Saturday, June 22, 2013

Using USB to UART / RS232 modules with Android phones


As we compiled the kernel modules needed for USB to UART modules in the previous post, Here I'm going to show how to use them.

You can mount /system partition on the phone with read/write permisions.
mount -o rw,remount /system

Then make a directory for kernel modules and copy them to there,
mkdir /system/modules
then copy modules (my compiled modules for to /system/modules/

I'm using init.d script to load these modules in the bootup, if not you will have to load them manually each time.
copy my script to /system/etc/init.d/
chmod 755 /system/etc/init.d/usbser

If you like to load modules manually, you can refer this to get an idea,

Now everything is done and when you plug an USB to UART module, it will be taken as /dev/ttyUSB0. You can use it with any application like on any Linux distribution.

You can do a lsmod to verify whether  the modules are loaded.


These are some dmesg outputs (when I connect the device) for some popular USB to UART devices that I have compiled the drivers for,



CH341 (from a USB to RS232 module):

A loopback test with a Serial terminal app:

Usage & Applications:

As  I mentioned earlier you can you these devices with any serial communication application for Android. I personally use "android-serialport-api" as a terminal application.

Reading from a data-logger:

Tuesday, June 18, 2013

Compiling kernel modules for an Android phone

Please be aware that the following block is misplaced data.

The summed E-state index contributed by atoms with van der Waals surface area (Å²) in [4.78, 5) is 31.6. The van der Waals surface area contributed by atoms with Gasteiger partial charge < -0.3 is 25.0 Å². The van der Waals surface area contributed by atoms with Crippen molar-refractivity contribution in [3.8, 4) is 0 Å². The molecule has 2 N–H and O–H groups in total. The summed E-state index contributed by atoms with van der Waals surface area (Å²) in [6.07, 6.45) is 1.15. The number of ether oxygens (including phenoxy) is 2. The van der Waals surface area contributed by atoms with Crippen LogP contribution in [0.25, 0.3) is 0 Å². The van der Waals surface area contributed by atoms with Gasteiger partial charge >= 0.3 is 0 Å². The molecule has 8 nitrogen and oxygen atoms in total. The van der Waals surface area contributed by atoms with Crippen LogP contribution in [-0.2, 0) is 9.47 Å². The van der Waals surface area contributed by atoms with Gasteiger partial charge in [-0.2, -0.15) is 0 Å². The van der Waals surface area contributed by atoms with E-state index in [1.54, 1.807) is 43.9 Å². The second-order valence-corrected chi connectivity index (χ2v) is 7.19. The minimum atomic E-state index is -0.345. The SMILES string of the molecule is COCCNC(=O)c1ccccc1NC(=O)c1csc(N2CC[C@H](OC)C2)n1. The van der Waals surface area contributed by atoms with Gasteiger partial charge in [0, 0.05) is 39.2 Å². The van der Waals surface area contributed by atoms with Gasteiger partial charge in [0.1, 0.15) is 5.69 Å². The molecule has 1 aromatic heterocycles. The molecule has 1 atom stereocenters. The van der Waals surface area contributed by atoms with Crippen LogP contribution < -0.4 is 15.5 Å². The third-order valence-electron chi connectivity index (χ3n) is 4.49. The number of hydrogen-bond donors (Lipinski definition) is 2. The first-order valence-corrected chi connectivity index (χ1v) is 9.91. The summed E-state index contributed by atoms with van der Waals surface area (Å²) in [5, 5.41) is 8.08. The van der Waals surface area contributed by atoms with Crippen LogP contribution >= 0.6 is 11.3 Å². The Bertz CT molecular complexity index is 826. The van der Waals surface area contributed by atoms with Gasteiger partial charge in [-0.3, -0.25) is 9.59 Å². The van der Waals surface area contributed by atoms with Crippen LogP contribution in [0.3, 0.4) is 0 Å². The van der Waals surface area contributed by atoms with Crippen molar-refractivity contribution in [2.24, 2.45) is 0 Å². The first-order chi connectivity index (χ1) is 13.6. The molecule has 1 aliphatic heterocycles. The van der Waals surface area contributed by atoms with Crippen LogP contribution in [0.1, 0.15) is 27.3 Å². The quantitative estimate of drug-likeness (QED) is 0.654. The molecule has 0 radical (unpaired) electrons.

I recently got a USB OTG cable for my mobile phone and I wanted to use my PL2303 USB to UART convertor with it. It is great for the embedded system projects I'm working on. You can follow the below procedure to do it yourself.

Phone kernel : Linux
PC O/S : Ubuntu 13.04 32bit

1) Check for your kernel info using "uname -a" on either terminal emulator or ADB (use "adb shell" and run it).
My result:  Linux version (Ka@Kappa) (gcc version 4.7.3 20130102 (prerelease) (Linaro GCC 4.7-2013.01) ) #94 PREEMPT Sun Apr 28 23:46:13 CEST 2013

2) Get the appropriate kernel source for your kernel. I got kernel source from a GIT host using, (If you don't have git installed, you can install it by sudo apt-get install git)
git clone

3) Download the appropriate cross-compiler toolchain, I'm using Linaro GCC 4.7-2013.01 toolchain.

4) Extract toolchain to somewhere, I extracted it to, /home/buddika/linaro

5) Set path variable to the bin directory of the toolchain using,
export PATH=/home/buddika/linaro/bin/:$PATH

6) Copy the kernel configuration file to the main folder where kernel source it. I executed following command at there,
cp /home/buddika/kernel/Kappa/arch/arm/configs/ka_coconut_defconfig .config

7) Check MakeFile and config files and edit them to match the kernel magic version(in my case I had to edit following line on config file,

8) Check the toolchain's binary directory and find the prefix for the compiler, if you see file like arm-linux-gnueabihf-gcc , the prefix is "arm-linux-gnueabihf-". Note this down for steps below.

9) Go to the kernel source directory, Let's clean the old binary files which may be there.
ARCH=arm CROSS_COMPILE=arm-linux-gnueabihf- make clean

10) Let's run menuconfig to configure the kernel options. This will give you a GUI where you can enable features. Select features you need as modules (in my case usbserial...etc) and press M to build them as modules.